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Party Control, Policy Reforms, and the Impact on Health Insurance Coverage in the U.S. States

Authors


  • *Direct correspondence to Jeff Cummins, Department of Political Science, California State University, Fresno, 2225 E. San Ramon, M/S MF 19, Fresno, CA 93740-8029 〈jcummins@csufresno.edu〉. The author will share all data and coding information with those wishing to replicate the study. An earlier version of this article was presented at the 2009 Western Political Science Association Annual Conference, Vancouver, Canada. This project received support from the College of Social Sciences and the Provost Research Award at California State University, Fresno. The author thanks Susan Laudicina of the BlueCross BlueShield Association for sharing data on state health-care laws. He also thanks Johannes Siemson, Ashlin Mattos, and Orry Hamilton for their research assistance.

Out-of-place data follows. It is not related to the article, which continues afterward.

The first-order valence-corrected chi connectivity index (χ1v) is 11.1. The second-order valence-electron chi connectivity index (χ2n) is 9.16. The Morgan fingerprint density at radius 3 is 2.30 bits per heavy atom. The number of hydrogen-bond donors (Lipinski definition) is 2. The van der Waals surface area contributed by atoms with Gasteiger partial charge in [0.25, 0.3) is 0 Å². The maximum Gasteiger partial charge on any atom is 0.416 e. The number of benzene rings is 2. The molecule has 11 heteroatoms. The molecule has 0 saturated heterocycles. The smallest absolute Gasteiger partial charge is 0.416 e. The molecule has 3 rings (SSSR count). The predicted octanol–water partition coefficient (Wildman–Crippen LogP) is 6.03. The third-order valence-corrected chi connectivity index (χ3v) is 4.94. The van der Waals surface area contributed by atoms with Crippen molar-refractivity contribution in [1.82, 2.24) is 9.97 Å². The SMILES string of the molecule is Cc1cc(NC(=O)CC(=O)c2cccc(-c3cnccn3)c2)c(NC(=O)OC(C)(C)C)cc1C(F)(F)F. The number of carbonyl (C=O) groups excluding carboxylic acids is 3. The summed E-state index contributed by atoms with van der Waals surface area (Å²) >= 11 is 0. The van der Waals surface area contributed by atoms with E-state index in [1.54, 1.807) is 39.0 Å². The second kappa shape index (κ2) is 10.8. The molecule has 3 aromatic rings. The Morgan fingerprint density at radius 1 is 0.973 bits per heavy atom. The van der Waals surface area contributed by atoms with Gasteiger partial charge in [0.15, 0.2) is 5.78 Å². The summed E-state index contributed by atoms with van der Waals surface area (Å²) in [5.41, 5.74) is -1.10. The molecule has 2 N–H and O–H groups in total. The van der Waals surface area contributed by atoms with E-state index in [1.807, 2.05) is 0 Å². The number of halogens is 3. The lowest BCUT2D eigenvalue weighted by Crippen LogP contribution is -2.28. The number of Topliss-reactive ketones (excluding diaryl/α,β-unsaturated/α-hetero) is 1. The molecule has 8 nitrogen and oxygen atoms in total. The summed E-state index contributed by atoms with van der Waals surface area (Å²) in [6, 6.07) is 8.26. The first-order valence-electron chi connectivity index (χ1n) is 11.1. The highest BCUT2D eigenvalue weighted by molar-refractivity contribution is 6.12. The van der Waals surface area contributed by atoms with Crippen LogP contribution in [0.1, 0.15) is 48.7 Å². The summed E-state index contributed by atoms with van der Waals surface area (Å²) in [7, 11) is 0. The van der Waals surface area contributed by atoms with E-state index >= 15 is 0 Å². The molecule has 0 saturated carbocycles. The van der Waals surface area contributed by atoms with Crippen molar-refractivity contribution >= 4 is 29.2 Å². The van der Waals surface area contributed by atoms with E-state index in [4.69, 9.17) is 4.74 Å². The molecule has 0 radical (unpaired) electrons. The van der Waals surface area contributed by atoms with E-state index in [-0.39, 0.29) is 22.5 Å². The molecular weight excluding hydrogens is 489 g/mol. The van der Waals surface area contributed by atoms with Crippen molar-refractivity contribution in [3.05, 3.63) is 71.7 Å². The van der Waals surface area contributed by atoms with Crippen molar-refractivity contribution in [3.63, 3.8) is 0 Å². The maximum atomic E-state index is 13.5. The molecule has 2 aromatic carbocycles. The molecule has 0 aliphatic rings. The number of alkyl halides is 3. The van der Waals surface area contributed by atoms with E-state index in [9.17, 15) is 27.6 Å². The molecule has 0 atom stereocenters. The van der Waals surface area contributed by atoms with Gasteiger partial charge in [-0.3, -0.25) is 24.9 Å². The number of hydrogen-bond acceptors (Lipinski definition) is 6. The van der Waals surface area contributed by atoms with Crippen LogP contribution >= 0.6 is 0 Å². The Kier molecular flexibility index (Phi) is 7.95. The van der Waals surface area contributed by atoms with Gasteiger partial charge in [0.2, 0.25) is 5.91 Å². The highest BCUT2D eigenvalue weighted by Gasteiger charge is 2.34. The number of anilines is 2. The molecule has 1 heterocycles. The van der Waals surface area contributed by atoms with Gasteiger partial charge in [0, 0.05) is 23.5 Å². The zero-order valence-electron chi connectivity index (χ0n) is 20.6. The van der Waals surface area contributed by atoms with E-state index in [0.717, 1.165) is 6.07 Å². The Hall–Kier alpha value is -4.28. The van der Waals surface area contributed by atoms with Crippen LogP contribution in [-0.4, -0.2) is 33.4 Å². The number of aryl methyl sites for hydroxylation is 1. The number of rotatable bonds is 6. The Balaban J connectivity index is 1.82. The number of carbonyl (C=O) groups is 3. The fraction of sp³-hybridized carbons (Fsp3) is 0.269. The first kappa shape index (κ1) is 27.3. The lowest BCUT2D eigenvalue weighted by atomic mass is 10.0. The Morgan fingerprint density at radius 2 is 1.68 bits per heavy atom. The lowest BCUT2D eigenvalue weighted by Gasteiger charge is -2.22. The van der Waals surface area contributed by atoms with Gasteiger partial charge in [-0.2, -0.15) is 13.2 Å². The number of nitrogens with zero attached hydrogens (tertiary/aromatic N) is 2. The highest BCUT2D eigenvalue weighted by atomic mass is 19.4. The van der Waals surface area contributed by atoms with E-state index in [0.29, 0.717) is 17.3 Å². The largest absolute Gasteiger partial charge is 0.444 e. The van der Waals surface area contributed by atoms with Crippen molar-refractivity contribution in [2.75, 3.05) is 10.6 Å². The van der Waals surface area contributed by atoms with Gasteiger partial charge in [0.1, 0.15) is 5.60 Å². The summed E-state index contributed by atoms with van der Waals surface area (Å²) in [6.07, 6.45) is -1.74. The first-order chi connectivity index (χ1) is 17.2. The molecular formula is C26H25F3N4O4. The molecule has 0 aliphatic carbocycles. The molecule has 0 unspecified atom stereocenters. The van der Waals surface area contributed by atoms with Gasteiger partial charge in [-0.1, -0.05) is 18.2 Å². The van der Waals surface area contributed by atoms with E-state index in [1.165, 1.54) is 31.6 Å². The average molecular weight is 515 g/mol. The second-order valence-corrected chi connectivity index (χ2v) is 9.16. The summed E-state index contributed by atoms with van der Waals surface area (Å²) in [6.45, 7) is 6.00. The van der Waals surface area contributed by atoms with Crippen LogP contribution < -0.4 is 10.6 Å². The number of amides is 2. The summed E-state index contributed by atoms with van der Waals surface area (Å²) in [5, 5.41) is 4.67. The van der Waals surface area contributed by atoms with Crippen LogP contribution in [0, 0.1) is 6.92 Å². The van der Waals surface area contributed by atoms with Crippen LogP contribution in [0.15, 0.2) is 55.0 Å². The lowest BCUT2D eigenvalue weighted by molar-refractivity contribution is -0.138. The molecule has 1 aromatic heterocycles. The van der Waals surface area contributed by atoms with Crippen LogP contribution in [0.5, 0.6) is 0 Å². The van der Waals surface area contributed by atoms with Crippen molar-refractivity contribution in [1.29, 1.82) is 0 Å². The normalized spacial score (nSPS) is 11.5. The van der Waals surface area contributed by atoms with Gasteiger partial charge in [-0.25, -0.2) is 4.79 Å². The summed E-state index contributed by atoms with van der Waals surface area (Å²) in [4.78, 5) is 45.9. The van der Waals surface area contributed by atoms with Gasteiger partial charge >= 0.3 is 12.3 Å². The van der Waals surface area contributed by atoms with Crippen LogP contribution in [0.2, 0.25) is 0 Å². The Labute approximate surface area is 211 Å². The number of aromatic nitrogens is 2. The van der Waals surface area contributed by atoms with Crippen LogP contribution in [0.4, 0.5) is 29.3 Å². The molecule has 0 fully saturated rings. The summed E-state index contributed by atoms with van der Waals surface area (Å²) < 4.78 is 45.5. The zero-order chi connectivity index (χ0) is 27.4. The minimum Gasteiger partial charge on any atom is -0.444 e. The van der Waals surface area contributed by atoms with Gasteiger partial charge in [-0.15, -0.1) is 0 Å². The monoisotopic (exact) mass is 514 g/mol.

Abstract

Objectives. One of the major policy concerns at the federal and state level is the rising number of individuals without health insurance. The purpose of this article is to investigate whether party control of government and various state reforms impact the percentage of the state population without health insurance.

Methods. Using data from 1987–2007, I empirically examine whether party control and five state policy reforms reduce the uninsured population.

Results. The results show that Republicans are more effective than Democrats at the state level at reducing insurance gaps and that three of five policy reforms explored appear to significantly expand insurance coverage.

Conclusions. The results provide valuable insight into which components of health-care reform at the national level may help address the health insurance problem.

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